80 miles from Nassau
We left port this morning at 6 for the trip back to Port Canaveral. We debark tomorrow morning around 7. I'm planning a lazy day today.
First thing in the morning, willowisp and I went to one of the dining rooms for breakfast. I had a (very small) waffle with strawberries; she had equally small pancakes with ham and hash browns on the side. It was yummy. Some stereotypical American part of me complains that they didn't give us enough food, but no, that's actually not true -- I was full when I left. They just gave it to us in small portions instead of heaping it all on the plate at once. Besides, if we'd gotten the portion sizes I'm accustomed to seeing in restaurants, half of it would have been left on the plate anyway. There's no sense in that.
After breakfast I went back to the cabin and got changed for yoga class. I was pleased and surprised to discover that they had one this morning. It was a very, very basic introduction to Ashtanga for people who might not ever have tried yoga before. There were nine of us plus the teacher.
I have to admit that Marisol, my instructor, has spoiled me. Hi, I'm callicrates, and I'm an Ashtanga snob. Several times during the practice I found myself thinking, "That's not right! This pose goes this way, not that, and it's out of place in the sequence." If it was something simple, like coming down into plank instead of cobra (?) during the sun salutation, I just did it the way I was accustomed. If it was something bigger like a pose completely out of sequence or some weird hybrid of two others I tried to follow the teacher.
One thing's for sure. This class showed me how much I've become accustomed to the flow of the Ashtanga primary sequence. I'm looking forward to going back to my regular class on Saturday morning.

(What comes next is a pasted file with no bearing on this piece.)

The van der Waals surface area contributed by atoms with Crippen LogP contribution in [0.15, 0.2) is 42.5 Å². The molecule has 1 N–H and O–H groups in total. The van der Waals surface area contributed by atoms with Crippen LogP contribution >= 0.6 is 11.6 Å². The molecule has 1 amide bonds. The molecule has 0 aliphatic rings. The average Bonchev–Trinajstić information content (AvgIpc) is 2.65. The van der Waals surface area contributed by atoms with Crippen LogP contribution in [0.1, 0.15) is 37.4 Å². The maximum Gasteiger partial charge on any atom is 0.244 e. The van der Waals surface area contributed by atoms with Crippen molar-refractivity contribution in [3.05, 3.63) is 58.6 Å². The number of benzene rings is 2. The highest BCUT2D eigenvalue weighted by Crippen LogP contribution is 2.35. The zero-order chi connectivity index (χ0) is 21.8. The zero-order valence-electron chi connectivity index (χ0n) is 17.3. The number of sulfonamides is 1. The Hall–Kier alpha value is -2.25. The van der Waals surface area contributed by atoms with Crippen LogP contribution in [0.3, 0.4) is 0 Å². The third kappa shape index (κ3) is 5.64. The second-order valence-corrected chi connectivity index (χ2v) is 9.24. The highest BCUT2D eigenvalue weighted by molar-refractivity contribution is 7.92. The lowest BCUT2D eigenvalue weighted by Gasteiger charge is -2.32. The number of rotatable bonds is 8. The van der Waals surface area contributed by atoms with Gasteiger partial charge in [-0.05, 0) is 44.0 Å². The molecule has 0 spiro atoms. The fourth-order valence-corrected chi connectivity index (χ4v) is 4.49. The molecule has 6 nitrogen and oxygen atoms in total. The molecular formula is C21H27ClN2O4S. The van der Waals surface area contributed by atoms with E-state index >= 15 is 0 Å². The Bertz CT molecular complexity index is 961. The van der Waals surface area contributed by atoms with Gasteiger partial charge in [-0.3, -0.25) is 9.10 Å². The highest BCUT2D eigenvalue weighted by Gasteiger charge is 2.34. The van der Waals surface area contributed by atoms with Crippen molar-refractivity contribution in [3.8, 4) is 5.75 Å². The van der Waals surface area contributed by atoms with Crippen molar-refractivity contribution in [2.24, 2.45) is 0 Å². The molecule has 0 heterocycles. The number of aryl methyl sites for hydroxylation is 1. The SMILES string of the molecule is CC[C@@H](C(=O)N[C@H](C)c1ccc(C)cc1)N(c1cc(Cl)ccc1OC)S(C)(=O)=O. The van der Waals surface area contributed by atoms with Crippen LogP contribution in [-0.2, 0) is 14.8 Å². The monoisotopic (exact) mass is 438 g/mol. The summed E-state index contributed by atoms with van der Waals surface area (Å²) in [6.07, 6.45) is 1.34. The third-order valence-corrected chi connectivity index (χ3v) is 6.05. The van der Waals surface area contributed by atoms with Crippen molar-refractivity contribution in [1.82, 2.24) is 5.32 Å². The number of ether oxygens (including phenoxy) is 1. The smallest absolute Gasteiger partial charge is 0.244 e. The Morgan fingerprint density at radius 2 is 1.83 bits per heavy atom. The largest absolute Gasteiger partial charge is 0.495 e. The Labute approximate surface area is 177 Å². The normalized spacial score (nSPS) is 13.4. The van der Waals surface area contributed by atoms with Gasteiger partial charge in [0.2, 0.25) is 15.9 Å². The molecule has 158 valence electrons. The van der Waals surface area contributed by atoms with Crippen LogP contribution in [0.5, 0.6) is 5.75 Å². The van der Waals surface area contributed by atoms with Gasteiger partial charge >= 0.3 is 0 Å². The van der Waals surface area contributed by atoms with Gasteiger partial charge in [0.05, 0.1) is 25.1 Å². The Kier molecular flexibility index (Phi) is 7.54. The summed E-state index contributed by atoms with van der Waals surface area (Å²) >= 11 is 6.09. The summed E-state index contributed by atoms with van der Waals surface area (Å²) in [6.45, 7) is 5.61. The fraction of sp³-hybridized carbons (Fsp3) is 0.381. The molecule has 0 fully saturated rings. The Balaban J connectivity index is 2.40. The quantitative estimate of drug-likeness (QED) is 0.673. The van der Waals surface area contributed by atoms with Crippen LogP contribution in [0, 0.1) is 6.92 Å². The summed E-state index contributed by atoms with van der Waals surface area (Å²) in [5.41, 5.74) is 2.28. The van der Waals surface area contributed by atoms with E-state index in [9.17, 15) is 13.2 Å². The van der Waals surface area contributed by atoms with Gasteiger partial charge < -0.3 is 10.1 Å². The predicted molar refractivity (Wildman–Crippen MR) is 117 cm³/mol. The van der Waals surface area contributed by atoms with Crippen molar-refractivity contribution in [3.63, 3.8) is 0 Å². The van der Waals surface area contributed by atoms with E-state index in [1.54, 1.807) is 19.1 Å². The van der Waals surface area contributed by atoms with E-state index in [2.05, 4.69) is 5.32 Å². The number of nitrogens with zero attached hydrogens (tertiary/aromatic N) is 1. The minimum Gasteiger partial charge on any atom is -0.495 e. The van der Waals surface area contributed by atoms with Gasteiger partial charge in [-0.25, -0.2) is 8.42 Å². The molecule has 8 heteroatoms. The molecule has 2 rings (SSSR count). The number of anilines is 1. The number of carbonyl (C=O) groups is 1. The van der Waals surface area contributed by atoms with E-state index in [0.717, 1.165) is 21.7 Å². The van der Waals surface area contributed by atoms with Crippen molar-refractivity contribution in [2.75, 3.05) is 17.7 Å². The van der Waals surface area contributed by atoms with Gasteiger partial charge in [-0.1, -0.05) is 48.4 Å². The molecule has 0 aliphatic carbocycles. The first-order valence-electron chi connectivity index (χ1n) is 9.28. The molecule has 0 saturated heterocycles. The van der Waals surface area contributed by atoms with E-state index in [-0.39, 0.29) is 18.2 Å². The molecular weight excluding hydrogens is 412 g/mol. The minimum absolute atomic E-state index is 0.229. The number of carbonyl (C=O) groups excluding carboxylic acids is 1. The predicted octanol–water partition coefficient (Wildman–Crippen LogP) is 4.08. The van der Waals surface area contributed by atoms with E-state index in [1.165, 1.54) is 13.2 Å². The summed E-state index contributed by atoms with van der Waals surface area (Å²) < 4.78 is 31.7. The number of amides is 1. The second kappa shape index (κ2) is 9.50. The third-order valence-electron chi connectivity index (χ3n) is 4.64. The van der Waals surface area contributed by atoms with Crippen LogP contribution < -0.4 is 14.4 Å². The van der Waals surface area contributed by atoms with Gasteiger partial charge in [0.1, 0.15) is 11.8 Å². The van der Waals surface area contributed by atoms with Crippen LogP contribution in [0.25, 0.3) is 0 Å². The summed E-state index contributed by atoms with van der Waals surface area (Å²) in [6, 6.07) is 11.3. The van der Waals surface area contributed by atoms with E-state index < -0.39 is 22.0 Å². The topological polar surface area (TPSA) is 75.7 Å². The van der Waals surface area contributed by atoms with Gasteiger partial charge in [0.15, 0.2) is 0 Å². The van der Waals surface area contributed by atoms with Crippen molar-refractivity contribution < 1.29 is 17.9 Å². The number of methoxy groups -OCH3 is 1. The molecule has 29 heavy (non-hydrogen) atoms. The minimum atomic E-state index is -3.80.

The ocean off my balcony is a beautiful deep blue somewhere between indigo and charcoal. The water is fairly calm. The biggest waves in sight are those generated by the ship's passing. The ship herself is rocking back and forth ever so slightly with a frequency just over one cycle per second. It's actually quite soothing.
Time to catch a brief nap. I usually collapse where I stand when the endorphins from yoga practice wear off. This morning is no exception.
Somewhere between Nassau and Port Canaveral
It's almost over. We're back from dinner and we're packing our luggage before winding down for the night.
I'm sad to say goodbye to the people we've met. Some are staff, like Ana Maria, the steward who took care of us and our cabin and did an exceptional job. Some are other guests, like Bodee and Lisa (and Levi and Seth) who sat with us every evening at dinner. I've enjoyed sharing my vacation with them. I'm going to remember these past four days for... well, it's a cliche, but here it's probably true. I'll remember it for the rest of my life.
The sea has really picked up. The boat is rocking a lot and fairly abruptly. It's a lot like mild turbulence on a very, very large airplane. It doesn't bother me at all -- in fact, it would be rather nice to be rocked to sleep. It gives me pause to think of what would cause a 200-meter, 70,000-ton cruise ship to rock like that.
I'm looking forward to getting back to my own home and my regular life. I think this vacation has been just about the right length. Nonetheless, it's going to be hard to let go tomorrow morning.